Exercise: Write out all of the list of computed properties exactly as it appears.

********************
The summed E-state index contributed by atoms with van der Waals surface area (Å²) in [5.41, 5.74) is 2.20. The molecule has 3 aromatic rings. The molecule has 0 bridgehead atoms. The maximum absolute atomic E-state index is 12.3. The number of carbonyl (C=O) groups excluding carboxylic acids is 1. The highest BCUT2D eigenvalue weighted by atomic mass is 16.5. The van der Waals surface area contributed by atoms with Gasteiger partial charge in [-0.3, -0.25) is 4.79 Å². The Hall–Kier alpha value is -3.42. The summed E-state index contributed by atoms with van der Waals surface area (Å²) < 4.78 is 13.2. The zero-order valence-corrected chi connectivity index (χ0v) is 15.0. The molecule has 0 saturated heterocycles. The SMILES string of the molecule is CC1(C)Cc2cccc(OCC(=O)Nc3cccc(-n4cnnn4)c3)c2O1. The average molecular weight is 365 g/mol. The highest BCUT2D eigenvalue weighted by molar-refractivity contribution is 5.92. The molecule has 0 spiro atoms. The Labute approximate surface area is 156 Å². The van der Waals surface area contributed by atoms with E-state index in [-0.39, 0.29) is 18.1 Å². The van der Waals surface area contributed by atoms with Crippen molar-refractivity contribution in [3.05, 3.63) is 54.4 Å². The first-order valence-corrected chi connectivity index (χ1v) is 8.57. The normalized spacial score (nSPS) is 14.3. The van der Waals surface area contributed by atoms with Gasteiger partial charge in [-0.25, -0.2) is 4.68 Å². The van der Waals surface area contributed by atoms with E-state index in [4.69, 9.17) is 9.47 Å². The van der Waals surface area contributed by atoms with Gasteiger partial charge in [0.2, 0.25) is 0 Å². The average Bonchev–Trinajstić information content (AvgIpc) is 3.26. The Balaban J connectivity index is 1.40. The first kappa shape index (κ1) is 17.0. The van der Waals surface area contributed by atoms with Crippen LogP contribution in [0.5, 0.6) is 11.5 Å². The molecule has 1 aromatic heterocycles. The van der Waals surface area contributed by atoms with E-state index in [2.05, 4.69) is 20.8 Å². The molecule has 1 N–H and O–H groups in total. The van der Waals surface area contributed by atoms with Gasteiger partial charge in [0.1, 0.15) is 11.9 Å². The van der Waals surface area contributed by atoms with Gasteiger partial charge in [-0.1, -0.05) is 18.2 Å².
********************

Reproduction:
The summed E-state index contributed by atoms with van der Waals surface area (Å²) in [5.41, 5.74) is 2.20. The molecule has 3 aromatic rings. The molecule has 0 bridgehead atoms. The maximum absolute atomic E-state index is 12.3. The number of carbonyl (C=O) groups excluding carboxylic acids is 1. The highest BCUT2D eigenvalue weighted by atomic mass is 16.5. The van der Waals surface area contributed by atoms with Gasteiger partial charge in [-0.3, -0.25) is 4.79 Å². The Hall–Kier alpha value is -3.42. The summed E-state index contributed by atoms with van der Waals surface area (Å²) < 4.78 is 13.2. The zero-order valence-corrected chi connectivity index (χ0v) is 15.0. The molecule has 0 saturated heterocycles. The SMILES string of the molecule is CC1(C)Cc2cccc(OCC(=O)Nc3cccc(-n4cnnn4)c3)c2O1. The average molecular weight is 365 g/mol. The highest BCUT2D eigenvalue weighted by molar-refractivity contribution is 5.92. The molecule has 0 spiro atoms. The Labute approximate surface area is 156 Å². The van der Waals surface area contributed by atoms with E-state index in [-0.39, 0.29) is 18.1 Å². The van der Waals surface area contributed by atoms with Crippen molar-refractivity contribution in [3.05, 3.63) is 54.4 Å². The first-order valence-corrected chi connectivity index (χ1v) is 8.57. The normalized spacial score (nSPS) is 14.3. The van der Waals surface area contributed by atoms with Gasteiger partial charge in [-0.25, -0.2) is 4.68 Å². The van der Waals surface area contributed by atoms with E-state index in [4.69, 9.17) is 9.47 Å². The van der Waals surface area contributed by atoms with Gasteiger partial charge in [0.2, 0.25) is 0 Å². The average Bonchev–Trinajstić information content (AvgIpc) is 3.26. The Balaban J connectivity index is 1.40. The first kappa shape index (κ1) is 17.0. The van der Waals surface area contributed by atoms with Crippen LogP contribution in [0.5, 0.6) is 11.5 Å². The molecule has 1 aromatic heterocycles. The van der Waals surface area contributed by atoms with E-state index in [2.05, 4.69) is 20.8 Å². The molecule has 1 N–H and O–H groups in total. The van der Waals surface area contributed by atoms with Gasteiger partial charge in [0.1, 0.15) is 11.9 Å². The van der Waals surface area contributed by atoms with Gasteiger partial charge in [-0.1, -0.05) is 18.2 Å².